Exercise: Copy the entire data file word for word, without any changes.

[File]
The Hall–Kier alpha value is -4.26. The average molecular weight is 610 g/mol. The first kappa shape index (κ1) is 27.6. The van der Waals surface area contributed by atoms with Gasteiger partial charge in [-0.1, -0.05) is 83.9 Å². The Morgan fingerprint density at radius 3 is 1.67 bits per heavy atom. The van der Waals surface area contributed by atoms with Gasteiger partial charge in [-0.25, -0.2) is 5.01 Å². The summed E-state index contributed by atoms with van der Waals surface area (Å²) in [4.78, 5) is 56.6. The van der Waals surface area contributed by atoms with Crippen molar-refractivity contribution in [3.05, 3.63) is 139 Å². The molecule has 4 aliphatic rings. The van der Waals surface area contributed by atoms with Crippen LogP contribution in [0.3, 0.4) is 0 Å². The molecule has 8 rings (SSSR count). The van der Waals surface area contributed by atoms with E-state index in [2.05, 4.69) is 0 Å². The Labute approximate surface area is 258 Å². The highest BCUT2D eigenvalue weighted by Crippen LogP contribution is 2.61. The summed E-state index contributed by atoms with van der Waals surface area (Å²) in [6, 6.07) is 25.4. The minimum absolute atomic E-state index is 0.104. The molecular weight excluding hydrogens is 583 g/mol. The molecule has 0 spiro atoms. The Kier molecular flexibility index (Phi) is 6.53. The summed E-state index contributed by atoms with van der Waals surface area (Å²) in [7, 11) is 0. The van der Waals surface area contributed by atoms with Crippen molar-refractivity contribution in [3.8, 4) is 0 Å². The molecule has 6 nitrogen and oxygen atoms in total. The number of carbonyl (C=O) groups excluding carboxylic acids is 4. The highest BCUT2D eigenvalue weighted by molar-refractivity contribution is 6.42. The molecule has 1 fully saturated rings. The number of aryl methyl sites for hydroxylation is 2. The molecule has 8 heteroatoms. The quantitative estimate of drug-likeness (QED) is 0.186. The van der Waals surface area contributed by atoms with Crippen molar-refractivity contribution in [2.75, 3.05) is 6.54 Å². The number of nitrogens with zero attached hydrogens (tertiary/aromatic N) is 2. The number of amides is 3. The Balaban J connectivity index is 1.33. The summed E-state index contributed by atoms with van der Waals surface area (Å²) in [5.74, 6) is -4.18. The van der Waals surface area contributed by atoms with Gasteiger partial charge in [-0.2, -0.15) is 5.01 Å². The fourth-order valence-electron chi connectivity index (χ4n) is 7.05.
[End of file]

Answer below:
The Hall–Kier alpha value is -4.26. The average molecular weight is 610 g/mol. The first kappa shape index (κ1) is 27.6. The van der Waals surface area contributed by atoms with Gasteiger partial charge in [-0.1, -0.05) is 83.9 Å². The Morgan fingerprint density at radius 3 is 1.67 bits per heavy atom. The van der Waals surface area contributed by atoms with Gasteiger partial charge in [-0.25, -0.2) is 5.01 Å². The summed E-state index contributed by atoms with van der Waals surface area (Å²) in [4.78, 5) is 56.6. The van der Waals surface area contributed by atoms with Crippen molar-refractivity contribution in [3.05, 3.63) is 139 Å². The molecule has 4 aliphatic rings. The van der Waals surface area contributed by atoms with Crippen LogP contribution in [0.3, 0.4) is 0 Å². The molecule has 8 rings (SSSR count). The van der Waals surface area contributed by atoms with E-state index in [2.05, 4.69) is 0 Å². The Labute approximate surface area is 258 Å². The highest BCUT2D eigenvalue weighted by Crippen LogP contribution is 2.61. The summed E-state index contributed by atoms with van der Waals surface area (Å²) in [6, 6.07) is 25.4. The minimum absolute atomic E-state index is 0.104. The molecular weight excluding hydrogens is 583 g/mol. The molecule has 0 spiro atoms. The Kier molecular flexibility index (Phi) is 6.53. The summed E-state index contributed by atoms with van der Waals surface area (Å²) in [7, 11) is 0. The van der Waals surface area contributed by atoms with Crippen molar-refractivity contribution in [3.8, 4) is 0 Å². The molecule has 6 nitrogen and oxygen atoms in total. The number of carbonyl (C=O) groups excluding carboxylic acids is 4. The highest BCUT2D eigenvalue weighted by molar-refractivity contribution is 6.42. The molecule has 1 fully saturated rings. The number of aryl methyl sites for hydroxylation is 2. The molecule has 8 heteroatoms. The quantitative estimate of drug-likeness (QED) is 0.186. The van der Waals surface area contributed by atoms with Crippen molar-refractivity contribution in [2.75, 3.05) is 6.54 Å². The number of nitrogens with zero attached hydrogens (tertiary/aromatic N) is 2. The number of amides is 3. The Balaban J connectivity index is 1.33. The summed E-state index contributed by atoms with van der Waals surface area (Å²) in [5.74, 6) is -4.18. The van der Waals surface area contributed by atoms with Gasteiger partial charge in [-0.2, -0.15) is 5.01 Å². The fourth-order valence-electron chi connectivity index (χ4n) is 7.05.